Review: “Pokémon: The Power of Us” One Of The Best Films To Come Out Of The Series
Following the success of “Pokémon The Movie: I Choose You” in 2017, another new “Pokémon” movie released in 2018 with “Pokémon: The Power of Us.” Putting a unique spin on the long-running series, this 21st anime installment is easily one of the best films to come out of the saga in years.
This time around, longtime director Kunihiko Yuyama has handed the reins to Tetsuo Yajima. Though Yuyama still retains an advisory role for this movie, Yajima’s work on the “XY” series and the acclaimed “Pokémon Origins” mini series helps make this movie a spectacular and emotionally-powerful reimagining of what has come before. Partnering with Studio WIT (“Attack on Titan,” “Seraph of the End”), the team at Oriental Light and Magic have crafted a distinct take on the world of Pokémon that uses many elements from the entirety of the series up to this point to create something of its own.
The story sees Ash and Pikachu crossing paths with a group of new characters during the annual “Festival of the Winds” in a place called Fula City. These include a young woman named Risa, a relative newcomer to the world of Pokémon who seeks to catch an Eevee for her younger brother Rick; who’s stuck in the hospital with a leg injury. There is also a timid scientist named Toren and a curmudgeonly old woman named Harriet. Other players in the story include a braggart named Callahan, his sister Mia and her daughter Kelly. Last, but not least are the city’s mayor, Oliver and his daughter Margo. Over the course of 100 minutes, their interactions flow naturally throughout the story as everyone must band together to save the city from disaster.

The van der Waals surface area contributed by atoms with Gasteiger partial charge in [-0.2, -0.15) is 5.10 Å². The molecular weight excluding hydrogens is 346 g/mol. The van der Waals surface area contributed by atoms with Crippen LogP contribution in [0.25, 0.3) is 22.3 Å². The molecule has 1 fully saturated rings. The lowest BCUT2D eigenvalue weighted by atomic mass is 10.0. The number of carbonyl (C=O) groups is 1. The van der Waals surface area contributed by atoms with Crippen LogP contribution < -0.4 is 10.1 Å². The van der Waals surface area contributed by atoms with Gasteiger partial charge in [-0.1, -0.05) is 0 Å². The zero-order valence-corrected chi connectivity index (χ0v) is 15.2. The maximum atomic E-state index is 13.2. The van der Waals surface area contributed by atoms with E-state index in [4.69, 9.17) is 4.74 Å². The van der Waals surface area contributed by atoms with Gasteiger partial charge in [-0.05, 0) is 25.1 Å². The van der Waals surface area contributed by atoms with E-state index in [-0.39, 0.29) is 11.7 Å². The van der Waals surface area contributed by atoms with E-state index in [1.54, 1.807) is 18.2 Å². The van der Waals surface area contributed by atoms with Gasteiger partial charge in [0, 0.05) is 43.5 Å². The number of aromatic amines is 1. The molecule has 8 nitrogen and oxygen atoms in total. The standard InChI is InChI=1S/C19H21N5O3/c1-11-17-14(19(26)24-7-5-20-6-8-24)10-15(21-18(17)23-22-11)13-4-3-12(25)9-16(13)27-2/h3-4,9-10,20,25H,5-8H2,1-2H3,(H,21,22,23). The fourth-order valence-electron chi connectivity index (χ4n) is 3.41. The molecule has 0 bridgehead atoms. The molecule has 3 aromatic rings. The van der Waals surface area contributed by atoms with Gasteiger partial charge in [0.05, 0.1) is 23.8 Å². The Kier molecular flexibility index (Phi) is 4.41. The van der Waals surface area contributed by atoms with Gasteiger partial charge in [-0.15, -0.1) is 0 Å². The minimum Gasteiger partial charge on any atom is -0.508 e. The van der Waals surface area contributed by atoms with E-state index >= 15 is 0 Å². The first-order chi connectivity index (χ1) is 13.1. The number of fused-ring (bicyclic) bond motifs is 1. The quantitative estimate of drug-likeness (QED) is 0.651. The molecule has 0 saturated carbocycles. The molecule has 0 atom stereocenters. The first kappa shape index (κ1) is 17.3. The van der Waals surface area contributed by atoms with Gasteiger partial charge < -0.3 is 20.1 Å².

The film, much like “Pokémon The Movie 2000,” features Lugia in a supporting role; though this time the character is less of a plot device and more of an inspiration to everyone. There is also a new monster called Zeraora, who resembles a cat that moves as fast as lightning. On top of impressive battle scenes, the animation is full of bright colors and dynamic camera angles. The characters all have fluid movements and unique designs, and the artwork builds on the precedent set by the previous film in this new continuity (“Mewtwo Strikes Back Evolution,” an all-CGI remake of the first “Pokémon” movie, is on track for release this summer in Japan).
The brief theatrical release of the film also had a reel of highlights from the history of the series, as well as some behind-the-scenes material of this May’s “Pokémon: Detective Pikachu.” While not quite as dark as “Pokémon The Movie: I Choose You,” the film still has plenty of surprisingly dramatic moments surrounding the characters that shall not be spoiled here. The final battle in Fula City is among some of the best fights the series has produced over the years. The film also contains the final vocal performance in the series from longtime actor Unsho Ishizuka, who completed his work on the movie before passing away in 2018 at age 67.
Above all, “Pokémon: The Power of Us” is an excellent film that is among the best movies to come out of the series. With the success of “Pokémon Let’s Go Pikachu and Eevee,” more content in the wings for “Pokémon Go” and Generation VIII on the way for the Nintendo Switch, the future of the series looks brighter than ever.
Verdict: 5 out of 5 Stars
Review by Steven Pryor
At a Glance:
Starring the voices of Sarah Natochenny, Haven Paschall, Billy Bob Thompson, Eddy Lee, Erica Schroeder, Lianne Marie Dobbs, Marc Thompson, Pete Zarustica, Michele Knotz, and Jimmy Zoppi with Ikue Ohtani and Unsho Ishizuka
Directed by Tetsuo Yajima (Based on characters created by Satoshi Tajiri)
Available on Disney XD on Demand (Coming to DVD and Blu-Ray March 19)